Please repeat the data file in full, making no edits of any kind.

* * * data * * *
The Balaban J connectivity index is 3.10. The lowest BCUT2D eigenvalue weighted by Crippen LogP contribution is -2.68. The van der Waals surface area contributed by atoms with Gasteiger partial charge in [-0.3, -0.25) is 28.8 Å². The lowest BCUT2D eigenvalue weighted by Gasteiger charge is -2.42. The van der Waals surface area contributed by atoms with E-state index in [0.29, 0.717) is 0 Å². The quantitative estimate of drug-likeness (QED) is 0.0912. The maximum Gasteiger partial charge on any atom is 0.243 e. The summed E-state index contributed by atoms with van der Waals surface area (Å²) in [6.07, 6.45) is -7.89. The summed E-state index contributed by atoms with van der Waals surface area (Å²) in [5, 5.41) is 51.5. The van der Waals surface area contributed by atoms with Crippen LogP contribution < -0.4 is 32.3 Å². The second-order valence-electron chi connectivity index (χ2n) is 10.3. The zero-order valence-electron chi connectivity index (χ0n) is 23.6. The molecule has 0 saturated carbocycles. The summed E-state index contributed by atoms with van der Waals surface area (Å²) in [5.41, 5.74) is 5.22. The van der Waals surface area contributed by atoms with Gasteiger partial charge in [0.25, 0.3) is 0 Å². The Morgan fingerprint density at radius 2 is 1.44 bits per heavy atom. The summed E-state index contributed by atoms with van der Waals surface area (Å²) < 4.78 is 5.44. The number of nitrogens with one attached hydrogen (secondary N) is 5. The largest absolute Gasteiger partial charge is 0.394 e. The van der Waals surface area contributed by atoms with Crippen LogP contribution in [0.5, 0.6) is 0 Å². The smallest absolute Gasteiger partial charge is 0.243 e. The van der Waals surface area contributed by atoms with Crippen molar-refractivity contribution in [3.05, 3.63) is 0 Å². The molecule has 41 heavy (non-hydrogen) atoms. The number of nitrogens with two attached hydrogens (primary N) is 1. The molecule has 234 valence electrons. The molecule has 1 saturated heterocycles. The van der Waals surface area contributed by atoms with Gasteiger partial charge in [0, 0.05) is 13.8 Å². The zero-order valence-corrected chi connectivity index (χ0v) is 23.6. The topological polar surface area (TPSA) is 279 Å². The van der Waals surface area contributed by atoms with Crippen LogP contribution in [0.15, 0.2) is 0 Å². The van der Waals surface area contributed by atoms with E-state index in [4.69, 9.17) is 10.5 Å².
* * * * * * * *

The Balaban J connectivity index is 3.10. The lowest BCUT2D eigenvalue weighted by Crippen LogP contribution is -2.68. The van der Waals surface area contributed by atoms with Gasteiger partial charge in [-0.3, -0.25) is 28.8 Å². The lowest BCUT2D eigenvalue weighted by Gasteiger charge is -2.42. The van der Waals surface area contributed by atoms with E-state index in [0.29, 0.717) is 0 Å². The quantitative estimate of drug-likeness (QED) is 0.0912. The maximum Gasteiger partial charge on any atom is 0.243 e. The summed E-state index contributed by atoms with van der Waals surface area (Å²) in [6.07, 6.45) is -7.89. The summed E-state index contributed by atoms with van der Waals surface area (Å²) in [5, 5.41) is 51.5. The van der Waals surface area contributed by atoms with Crippen LogP contribution < -0.4 is 32.3 Å². The second-order valence-electron chi connectivity index (χ2n) is 10.3. The zero-order valence-electron chi connectivity index (χ0n) is 23.6. The molecule has 0 saturated carbocycles. The summed E-state index contributed by atoms with van der Waals surface area (Å²) in [5.41, 5.74) is 5.22. The van der Waals surface area contributed by atoms with Gasteiger partial charge in [0.25, 0.3) is 0 Å². The Morgan fingerprint density at radius 2 is 1.44 bits per heavy atom. The summed E-state index contributed by atoms with van der Waals surface area (Å²) < 4.78 is 5.44. The number of nitrogens with one attached hydrogen (secondary N) is 5. The largest absolute Gasteiger partial charge is 0.394 e. The van der Waals surface area contributed by atoms with Crippen LogP contribution in [0.5, 0.6) is 0 Å². The smallest absolute Gasteiger partial charge is 0.243 e. The van der Waals surface area contributed by atoms with Crippen molar-refractivity contribution in [3.05, 3.63) is 0 Å². The molecule has 41 heavy (non-hydrogen) atoms. The number of nitrogens with two attached hydrogens (primary N) is 1. The molecule has 234 valence electrons. The molecule has 1 saturated heterocycles. The van der Waals surface area contributed by atoms with Gasteiger partial charge in [0, 0.05) is 13.8 Å². The zero-order valence-corrected chi connectivity index (χ0v) is 23.6. The topological polar surface area (TPSA) is 279 Å². The van der Waals surface area contributed by atoms with Crippen LogP contribution in [0.15, 0.2) is 0 Å². The van der Waals surface area contributed by atoms with E-state index in [4.69, 9.17) is 10.5 Å².